All my fluids came out of me, from every direction. I could not move. The fever brought a blurring between the room and my imagination.

States of sleep and wake swirled like drops of blue paint in water.

Sour clothes wrapped my body that couldn’t decide if it needed five blankets or a fan set to high. A permanent pair of pliers was stuck on my head, always squeezing.

My husband was sick at the same time on a couch a few feet away, but it might have been in another house for all the help I was able to offer. We could only moan to one another in sympathy. Our lips cracked and we rolled lip balm back and forth.

Movement such as handing over lip balm required more energy and motivation than we had.

I lingered between the land of the living and the land of illness. From the land of the living, I heard noise, shuffling in the distance; my young son fended for himself with crackers for dinner and ramen for breakfast, cooked from the microwave.

Days before, I had stopped eating.

Living water

Three days into the sickness, I could drink no water. My joints ached as if their linings had been ground down. My eyelids grated against dry eyeballs. I kept them closed because blinking hurt too much and the light felt like a personal assault.

In the middle of the night, I woke. My tongue stuck to my mouth. The bed damp around me, I could think a clear thought, “My fever’s broken.”

I was thirsty. Not a mouth thirst, a throat thirst or a belly thirst, but a thirst from behind my dry eyes, the ends of my shriveled fingers, the thickened marrow of my bones.

I clawed the comforter and pulled myself upright. I took a moment to settle. I swung my legs over. Using the wall as a support, I made my way to the bathroom sink. I filled a glass with cold water from the tap.

I held my glass. My vision cleared. The water sparkled and glowed from golden streetlight pouring in the window. It seemed to be everything I had ever needed or wanted. It was life, mine to take in.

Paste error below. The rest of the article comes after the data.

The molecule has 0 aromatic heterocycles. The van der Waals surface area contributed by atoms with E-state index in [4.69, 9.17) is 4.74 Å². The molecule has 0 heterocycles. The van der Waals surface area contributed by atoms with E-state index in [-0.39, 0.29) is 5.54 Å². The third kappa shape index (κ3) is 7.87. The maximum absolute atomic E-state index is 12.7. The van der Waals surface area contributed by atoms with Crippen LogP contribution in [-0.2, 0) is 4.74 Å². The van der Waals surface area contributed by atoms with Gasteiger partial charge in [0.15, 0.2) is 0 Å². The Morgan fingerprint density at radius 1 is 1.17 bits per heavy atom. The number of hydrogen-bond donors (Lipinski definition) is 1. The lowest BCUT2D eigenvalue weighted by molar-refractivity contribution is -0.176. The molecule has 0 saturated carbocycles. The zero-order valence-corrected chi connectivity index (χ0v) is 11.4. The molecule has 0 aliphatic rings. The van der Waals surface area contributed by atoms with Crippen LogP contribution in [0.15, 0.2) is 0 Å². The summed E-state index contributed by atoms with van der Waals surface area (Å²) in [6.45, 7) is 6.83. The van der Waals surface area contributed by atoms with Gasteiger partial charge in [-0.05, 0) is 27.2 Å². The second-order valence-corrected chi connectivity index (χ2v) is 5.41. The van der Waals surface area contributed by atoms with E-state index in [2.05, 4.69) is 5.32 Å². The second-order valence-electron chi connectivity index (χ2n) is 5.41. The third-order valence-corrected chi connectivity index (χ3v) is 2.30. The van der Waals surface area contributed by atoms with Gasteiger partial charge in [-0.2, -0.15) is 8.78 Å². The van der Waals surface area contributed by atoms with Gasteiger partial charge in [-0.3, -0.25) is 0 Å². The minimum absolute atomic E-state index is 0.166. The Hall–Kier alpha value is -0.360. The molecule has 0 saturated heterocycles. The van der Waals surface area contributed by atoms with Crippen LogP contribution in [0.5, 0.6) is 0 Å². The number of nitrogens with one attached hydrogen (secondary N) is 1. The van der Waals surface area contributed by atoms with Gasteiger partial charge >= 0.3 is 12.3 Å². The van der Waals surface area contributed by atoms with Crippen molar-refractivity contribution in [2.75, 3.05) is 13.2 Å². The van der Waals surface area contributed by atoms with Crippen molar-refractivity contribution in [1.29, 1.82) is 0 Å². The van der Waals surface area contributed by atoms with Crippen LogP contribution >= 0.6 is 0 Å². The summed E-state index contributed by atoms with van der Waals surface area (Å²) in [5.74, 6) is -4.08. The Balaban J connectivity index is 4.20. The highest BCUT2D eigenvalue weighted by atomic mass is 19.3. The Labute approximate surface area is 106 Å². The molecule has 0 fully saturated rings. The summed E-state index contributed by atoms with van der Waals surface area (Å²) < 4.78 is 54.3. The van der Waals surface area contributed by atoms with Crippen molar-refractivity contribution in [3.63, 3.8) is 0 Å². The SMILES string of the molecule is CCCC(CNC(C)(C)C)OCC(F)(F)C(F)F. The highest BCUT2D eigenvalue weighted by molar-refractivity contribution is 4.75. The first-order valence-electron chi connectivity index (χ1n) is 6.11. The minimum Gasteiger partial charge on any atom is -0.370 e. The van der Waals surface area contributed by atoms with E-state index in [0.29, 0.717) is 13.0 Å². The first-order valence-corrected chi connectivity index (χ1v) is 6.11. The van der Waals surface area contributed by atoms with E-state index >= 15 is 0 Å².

My heart echoed in my ear. A clear thought broke through like dawn cuts darkness and mist, “I will give you living water.”

I understood.

I drank the water. I had never had such exquisite water. How good, how sweet must living water be! If this is only the water on earth.

I was back.

Jesus answered her, “If you knew the gift of God, and who it is that is saying to you, ‘Give me a drink,’ you would have asked him, and he would have given you living water.” John 4:10

Be blessed as you drink water today. Because you are.


What is something you’re grateful for that didn’t seem like an obvious blessing? Have you ever had a spiritual experience come out of illness?

Sandwiches are so hard

thanksI recently had an afternoon to spend at the local hospital. I needed some tests and then had an appointment a few hours later. It didn’t make sense to leave so I decided to wait it out.

Time is malleable. When I’m doing something I love, hours slip by as fast as a fox across a field. When I’m waiting to see an oncologist, minutes limp along, an arthritic dog laboring his way to the door.

I noticed that making decisions doesn’t come easily during the waiting time.

On a good day, I take my time to decide anything. I like to research and study before making a choice. If you’ve eaten with me in a restaurant, you know I can go two ways: always ordering the same thing or taking a long time to inspect the menu before asking the  server for his suggestion.

During a time of unknowing, my hesitant decision making skills peter out. I stood at the cooler looking at cold sandwiches for ten minutes. Roast beef? Cheese and tomato? Baguette? Italian? I was both thankful and envious when someone came up and took the last turkey and cheese.

Thankful because it was one less choice, envious because she had made her decision so quickly and maybe that  was the best sandwich!

Less emotional energy

When facing a big change or big news, I have less emotional energy. A sandwich choice is going to seem much more imposing than usual.

I went with the roast beef.

If you know someone has a lot going on, try making a decision for them.

During a crisis, the natural offer is to say “Let me know if you need anything.” Of course it’s an offer made from generosity but the person doesn’t have the emotional energy to let anyone know. She probably is struggling to even tell what she needs, let alone communicate it.

A concrete offer can be more helpful. “I will call you on Wednesday just to say hello.” “I will bring you tea at 3:15.”

You might get refused but that’s OK.